You Call it Paranoia, I Call it Preparedness

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I am a huge fan of the show Criminal Minds.  Great show, great cast and great nightmares.  The picture on this blog is my laptop in my office.  You will notice the little smiley face on the top – that is a result of Tobias Hankel. 

There was an episode where the unsub – Tobias – used webcams to choose victims.  Literally watching them through their own webcam without their knowledge.  Kinda creepy.  Given my lack of technical savvy how do I know when I call a help desk there isn’t a Tobias on the other line linking into my webcam?

So I put a smiley face up there.  Take that Tobias! 

Since I am already in the Criminal Mind world, I will just go on to say that I can just see Rossi giving me the look after those last couple statements.  Fans of this show know what I mean, the Rossi look.  The one where after someone says something he gives this look as if to say, “Oooook, you just might be crazy.”

 Crazy – maybe.  Paranoid – maybe.  Aware and prepared – yes.

I like to be prepared.  When my son played sports all through school I had the sports bad.  The contents depended upon the sport and season.  For baseball we had sunscreen, bug bite stuff, granola bars, pencils (I keep the book), water, washcloth in a bag (for dipping in the cooler and place on the back of necks for overheating), sunglasses, gloves, hat and so on.

Someone asked me the other day about cover letters and if they were even necessary.

I have already put it out there according to the Rossi look that I might not be quite right so I will just continue the theme and let it spill that I love cover letters.  Yes, I am a freak, I love cover letters.  I love resumes and networking and LinkedIn – this is why I do what I do. 

Back to point: cover letters.  Yes, they are necessary  They serve a very important purpose: they introduce you to the reader and entice them to want to read your resume.

Sometimes they are read after the resume and sometimes they are not even read at all.  But remember – we are all about being prepared.  I would rather have them and make them great than not have them and need them. 

Way back when before cell phones and all the modern technology we used to do something in the dating world called writing.  We would write “love letters” or “notes”.  These were to entice the object of your affection to gain interest in you and agree to go out with you. Sigh – the good old days.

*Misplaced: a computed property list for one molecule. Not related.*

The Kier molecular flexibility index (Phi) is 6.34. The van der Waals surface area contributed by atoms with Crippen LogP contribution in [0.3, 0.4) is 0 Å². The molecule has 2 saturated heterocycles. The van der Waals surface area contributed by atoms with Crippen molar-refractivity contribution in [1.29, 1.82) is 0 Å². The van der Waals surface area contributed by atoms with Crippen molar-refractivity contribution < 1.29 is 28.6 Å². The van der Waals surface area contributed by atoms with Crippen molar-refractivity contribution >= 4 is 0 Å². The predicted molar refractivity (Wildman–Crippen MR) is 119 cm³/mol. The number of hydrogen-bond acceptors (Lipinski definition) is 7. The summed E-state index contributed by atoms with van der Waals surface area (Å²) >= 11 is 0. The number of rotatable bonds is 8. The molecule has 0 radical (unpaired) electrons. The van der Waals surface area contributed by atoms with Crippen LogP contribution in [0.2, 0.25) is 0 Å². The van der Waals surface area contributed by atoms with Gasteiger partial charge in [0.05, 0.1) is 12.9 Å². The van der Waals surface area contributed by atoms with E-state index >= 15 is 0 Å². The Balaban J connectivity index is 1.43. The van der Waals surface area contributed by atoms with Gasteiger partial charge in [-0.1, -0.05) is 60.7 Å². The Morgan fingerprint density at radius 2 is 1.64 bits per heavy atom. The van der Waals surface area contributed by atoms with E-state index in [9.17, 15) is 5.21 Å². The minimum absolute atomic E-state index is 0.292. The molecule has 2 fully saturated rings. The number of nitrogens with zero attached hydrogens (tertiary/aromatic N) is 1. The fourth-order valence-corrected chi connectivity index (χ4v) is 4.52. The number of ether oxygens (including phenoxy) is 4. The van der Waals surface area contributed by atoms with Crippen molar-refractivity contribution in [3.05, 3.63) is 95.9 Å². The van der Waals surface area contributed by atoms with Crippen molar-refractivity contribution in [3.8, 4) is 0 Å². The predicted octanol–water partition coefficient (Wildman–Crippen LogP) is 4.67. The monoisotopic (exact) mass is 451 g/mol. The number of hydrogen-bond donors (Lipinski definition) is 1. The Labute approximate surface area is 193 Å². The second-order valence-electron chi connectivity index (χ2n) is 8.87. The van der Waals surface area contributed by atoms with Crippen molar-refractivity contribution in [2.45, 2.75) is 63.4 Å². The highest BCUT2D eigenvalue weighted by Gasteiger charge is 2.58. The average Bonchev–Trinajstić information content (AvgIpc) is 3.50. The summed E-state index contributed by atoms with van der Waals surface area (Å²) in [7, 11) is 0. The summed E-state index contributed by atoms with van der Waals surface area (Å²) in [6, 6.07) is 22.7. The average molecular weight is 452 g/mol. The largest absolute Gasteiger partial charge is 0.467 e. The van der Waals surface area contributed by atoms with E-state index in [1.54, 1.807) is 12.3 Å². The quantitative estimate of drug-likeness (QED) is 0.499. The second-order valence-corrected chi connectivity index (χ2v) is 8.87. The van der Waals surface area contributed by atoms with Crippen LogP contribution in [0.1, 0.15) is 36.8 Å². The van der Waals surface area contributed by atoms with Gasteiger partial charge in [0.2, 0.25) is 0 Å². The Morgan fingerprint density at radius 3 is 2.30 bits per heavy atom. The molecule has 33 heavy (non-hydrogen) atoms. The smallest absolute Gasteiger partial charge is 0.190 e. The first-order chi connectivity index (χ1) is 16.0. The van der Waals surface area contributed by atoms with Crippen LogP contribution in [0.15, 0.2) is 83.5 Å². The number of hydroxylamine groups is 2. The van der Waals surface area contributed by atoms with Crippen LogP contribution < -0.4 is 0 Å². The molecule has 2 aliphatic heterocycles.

Today the cover letter is that love letter.  The first date is the resume. 

A cover letter is a wonderful thing because it does not have to follow the constraints of the resume.  You can talk about whatever you want to in the cover letter – anything.  You can mention something from your past that is touched on or not even mentioned in your resume to gain interest or make a point. 

You can spell out directly how you are an exact match to the position.  I have seen cover letters where there are two columns; the first is a list of the job requirements and the second a list of the candidate’s qualifications showing an exact match.  Creative.  Cool.

I had one client who grew up on a farm and in college he was a member of a national championship football team. We used it.  If I remember correctly the sentence went something like, “I understand the value of hard work and being a contributing member of a team having grown up on a farm and as a member of the XYZ college national championship football team…” 

It demonstrated strong qualities that were ingrained in him and also gave a couple unique talking points.

Cover letters can serve as a test, too.  It is expected that there will be incomplete sentences or incorrect sentence structure in a resume.  It is your resume; therefore, it is written from a position of an assumed I.  You do not say I or me in the resume. 

Perfect English and writing style is essential in a cover letter.  The test can be if you proofread your work, as well as your communication skills.  Can you write an effective business communication? 

One of the keys to a good cover letter is to understand your audience and their needs.  Read the position posted and research the company.  Go beyond the home page of their website.  Get a feel for the environment in terms of clients, communication, values, mission and goals.  Get a feel for how they “talk” on the website.  People are drawn to others who are most similar to themselves.  

Stay on task of the task at hand: the job.  Tell them the position for which you are applying, tell them why you are applying and how you qualify.  Then thank them and leave it on a positive note.  Let them know that you look forward to speaking with them and give them your contact information.

Lastly, make sure that your cover letter matches the look and feel of your resume.  The letterhead should match, as should the visual elements of your resume.  

However, I do not recommend using homemade pink stationary as Garcia did. 

 

Lisa K McDonald, CPRW

Brand Strategist & Career Coach

Certified Professional Resume Writer

www.CareerPolish.com

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